If you are like most animal lovers, you melt like butter on a hot stove when looking into the face of a kitten or puppy. You’re sold after hearing its soft mew or yip. Maybe you’re contemplating how many pets you can nurture under one roof.
Does it matter where these darling animals are when you first meet them, or where they’ve come from?
According to the Humane Society of the United States, over 2 million dogs originate from America’s 10,000 puppy mills each year. Fewer than 3,000 of these operations are registered and licensed by the Department of Agriculture.
The humane society estimates over 90 percent of dogs sold in pet stores and online come from these puppy mills. Some of these operations have as many as 1,000 animals at a time.
Animal lovers must ask: Does this industry prioritize animal welfare, or do they put profits first?
Cutting costs is an effective way to generate revenue for any industry. If you’ve owned a pet, you know how expensive veterinary care can be. Imagine the expense for hundreds or a thousand animals. There would be almost no way to make a profit.
As a result, puppy mills rarely provide their animals with adequate veterinary care.
And these animals are in desperate need of medical attention. According to a humane society report from 2013, overcrowded breeding facilities easily spread disease. Lack of waste control systems only contribute to the problem.
Animals in breeding mills also suffer from malnutrition, endless confinement, little social contact with humans, and a lack of environmental stimulation.
In short, people who breed animals in mills only see them as a commodity. Just a cheap way to make a buck.
But not all caretakers behave this way. Nonprofit animal shelters are run by caring staff and volunteers. They are funded by charitable donations and adoption fees. All pets receive veterinary care, and good animal welfare standards are practiced.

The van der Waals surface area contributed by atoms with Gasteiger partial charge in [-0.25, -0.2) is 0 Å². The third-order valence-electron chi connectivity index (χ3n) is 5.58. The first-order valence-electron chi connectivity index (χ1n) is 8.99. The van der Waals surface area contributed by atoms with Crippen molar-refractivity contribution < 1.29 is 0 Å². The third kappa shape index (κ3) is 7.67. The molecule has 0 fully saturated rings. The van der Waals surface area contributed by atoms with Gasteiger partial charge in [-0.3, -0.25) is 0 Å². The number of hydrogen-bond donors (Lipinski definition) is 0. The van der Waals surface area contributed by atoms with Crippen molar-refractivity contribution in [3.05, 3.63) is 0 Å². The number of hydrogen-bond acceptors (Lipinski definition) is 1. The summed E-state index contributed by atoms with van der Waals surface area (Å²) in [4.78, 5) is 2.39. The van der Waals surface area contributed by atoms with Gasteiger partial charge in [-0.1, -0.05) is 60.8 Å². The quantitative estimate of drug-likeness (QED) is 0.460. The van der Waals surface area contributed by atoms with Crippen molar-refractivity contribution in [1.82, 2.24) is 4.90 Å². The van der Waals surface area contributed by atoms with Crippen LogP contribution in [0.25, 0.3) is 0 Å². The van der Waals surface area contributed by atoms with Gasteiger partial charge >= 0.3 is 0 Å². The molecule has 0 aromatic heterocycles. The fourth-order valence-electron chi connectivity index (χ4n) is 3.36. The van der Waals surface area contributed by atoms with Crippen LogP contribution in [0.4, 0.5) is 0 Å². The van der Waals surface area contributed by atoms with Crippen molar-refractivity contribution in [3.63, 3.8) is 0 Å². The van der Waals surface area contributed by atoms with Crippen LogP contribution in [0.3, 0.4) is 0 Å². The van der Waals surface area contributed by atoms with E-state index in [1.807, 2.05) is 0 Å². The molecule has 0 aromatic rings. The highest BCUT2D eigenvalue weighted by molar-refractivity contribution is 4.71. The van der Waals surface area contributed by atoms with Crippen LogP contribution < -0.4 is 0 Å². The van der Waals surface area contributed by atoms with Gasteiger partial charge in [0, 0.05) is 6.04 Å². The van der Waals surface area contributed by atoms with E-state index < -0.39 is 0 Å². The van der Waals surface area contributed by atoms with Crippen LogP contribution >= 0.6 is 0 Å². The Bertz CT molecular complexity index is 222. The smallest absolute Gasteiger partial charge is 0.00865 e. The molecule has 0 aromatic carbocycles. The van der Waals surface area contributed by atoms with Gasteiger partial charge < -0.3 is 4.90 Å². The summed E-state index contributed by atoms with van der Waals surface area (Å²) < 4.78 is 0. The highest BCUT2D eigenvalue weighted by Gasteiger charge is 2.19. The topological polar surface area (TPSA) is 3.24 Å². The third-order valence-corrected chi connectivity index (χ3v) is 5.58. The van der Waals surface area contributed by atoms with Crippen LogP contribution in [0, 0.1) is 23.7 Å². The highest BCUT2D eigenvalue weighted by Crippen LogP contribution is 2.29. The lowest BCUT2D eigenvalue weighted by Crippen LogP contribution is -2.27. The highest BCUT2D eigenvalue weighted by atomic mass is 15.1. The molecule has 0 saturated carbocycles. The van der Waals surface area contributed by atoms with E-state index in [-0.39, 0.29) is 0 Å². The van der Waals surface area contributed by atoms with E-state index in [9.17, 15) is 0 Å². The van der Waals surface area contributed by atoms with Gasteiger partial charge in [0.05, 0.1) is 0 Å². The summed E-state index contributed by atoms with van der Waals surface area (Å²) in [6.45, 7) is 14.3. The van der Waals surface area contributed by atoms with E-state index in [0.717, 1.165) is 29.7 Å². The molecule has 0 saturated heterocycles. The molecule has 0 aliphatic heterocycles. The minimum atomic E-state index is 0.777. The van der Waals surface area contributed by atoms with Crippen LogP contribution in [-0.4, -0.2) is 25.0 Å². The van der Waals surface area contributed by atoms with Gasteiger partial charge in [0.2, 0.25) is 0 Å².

Consider becoming someone who chooses to adopt a shelter pet.
Animal adoption is cheaper than pet stores. Shelter pets are happy and healthy—and they’re already spayed or neutered.
Unfortunately, many shelters are overburdened and have a limited supply of space and funds. The surplus of companion animals in their care forces some to use euthanasia.
The humane society estimates 3 million dogs and cats are euthanized in shelters each year. About 80 percent of these animals are healthy enough to be candidates for adoption. Perhaps even more shocking? A quarter of these euthanized dogs are purebred.
I hope everyone wanting a purebred dog contacts a local animal shelter first.
There is a lack of government investigation and oversight of puppy mills. So we may never know how many dogs they breed—or how many of their animals end up euthanized by shelters.
Outside of lobbying to changing these laws, we can have an impact by making humane pet decisions ourselves.
Begin by being aware of the responsibilities involved.
Taking care of an animal is a lot of work and a commitment that will last for many years. Consider how much time you can devote to animal care and if you have the appropriate living space.
Adopt your pet from an animal shelter. Never buy one online or at a pet store.
If you really want a purebred, do your research and try to find your preferred breed in a shelter first. If adoption isn’t an option, visit prospective breeders and inspect the condition of their facilities firsthand.
Someone connected to a puppy mill will not agree to those terms, but a reputable breeder will.
Reputable breeders usually have a wait list and will ask specific questions to find out if you’re a good match for their breed. They will supply you with appropriate documentation of the animal’s pedigree.